© St. Petersburg Times, published February 3, 2002
PHILADELPHIA -- Some kinds of racial profiling are just what the country needs to track potential terrorists inside American borders and keep out those who have "mischief on their minds," one governor told the country's top terrorism prosecutor Saturday.
"I think it is negligent not to look at everything, including racial factors," when assessing potential terrorists, Gov. Frank Keating, R-Okla., said.
Assistant Attorney General Michael Chertoff had just finished assuring an American Bar Association audience that the United States is not using racial or ethnic profiling in the war on terror, although police and immigration officials on the front line may consider whether a potential suspect shares "common characteristics" with previously identified terrorists.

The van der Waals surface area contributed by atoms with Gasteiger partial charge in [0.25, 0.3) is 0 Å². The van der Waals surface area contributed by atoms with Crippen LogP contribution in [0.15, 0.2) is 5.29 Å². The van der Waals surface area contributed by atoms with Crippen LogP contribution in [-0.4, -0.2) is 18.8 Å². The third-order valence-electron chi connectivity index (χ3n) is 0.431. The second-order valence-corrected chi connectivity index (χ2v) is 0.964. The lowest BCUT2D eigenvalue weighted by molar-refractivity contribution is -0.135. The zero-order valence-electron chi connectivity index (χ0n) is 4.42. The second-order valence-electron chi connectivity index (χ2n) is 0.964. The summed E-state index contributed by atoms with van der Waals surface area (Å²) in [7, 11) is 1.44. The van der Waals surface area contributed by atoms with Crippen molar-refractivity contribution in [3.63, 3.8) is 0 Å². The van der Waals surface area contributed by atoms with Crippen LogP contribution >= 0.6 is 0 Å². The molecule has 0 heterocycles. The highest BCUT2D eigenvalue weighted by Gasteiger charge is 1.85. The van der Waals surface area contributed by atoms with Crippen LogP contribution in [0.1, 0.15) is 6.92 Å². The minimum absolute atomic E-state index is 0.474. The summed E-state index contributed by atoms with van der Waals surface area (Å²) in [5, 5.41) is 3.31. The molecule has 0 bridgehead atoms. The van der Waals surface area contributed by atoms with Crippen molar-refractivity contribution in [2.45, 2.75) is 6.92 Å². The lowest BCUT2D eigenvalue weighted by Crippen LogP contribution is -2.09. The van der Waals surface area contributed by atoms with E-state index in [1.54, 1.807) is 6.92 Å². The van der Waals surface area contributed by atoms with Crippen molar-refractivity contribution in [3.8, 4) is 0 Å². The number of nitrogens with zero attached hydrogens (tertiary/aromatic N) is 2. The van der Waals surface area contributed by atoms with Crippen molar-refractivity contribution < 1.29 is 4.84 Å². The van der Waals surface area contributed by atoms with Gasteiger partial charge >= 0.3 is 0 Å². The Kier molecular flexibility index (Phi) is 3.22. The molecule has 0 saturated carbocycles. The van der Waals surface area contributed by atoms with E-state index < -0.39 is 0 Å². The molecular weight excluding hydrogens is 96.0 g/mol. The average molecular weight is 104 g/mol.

Keating and Chertoff were part of a panel discussing the security of Americans at home, and the legal and civil liberties issues arising from the government response to the Sept. 11 jetliner attacks.
Keating and others took the federal government to task, both for failing to prevent the Sept. 11 attacks and for not doing enough to stop future threats.
The Transportation Department is foolish to tell airport screeners not to consider some racial and ethnic factors when screening passengers, Keating said.
The department has instructed "if someone is speaking Arabic or reading the Koran or praying, that is not to be a factor at all," he said. "Well, that's reckless in my view."
INTERVIEW DONE UNDER DURESS: Arab television station Al-Jazeera said Saturday it never aired an October interview with Osama bin Laden because the interview was conducted under duress and the questions were dictated to its correspondent. CNN aired the video Thursday.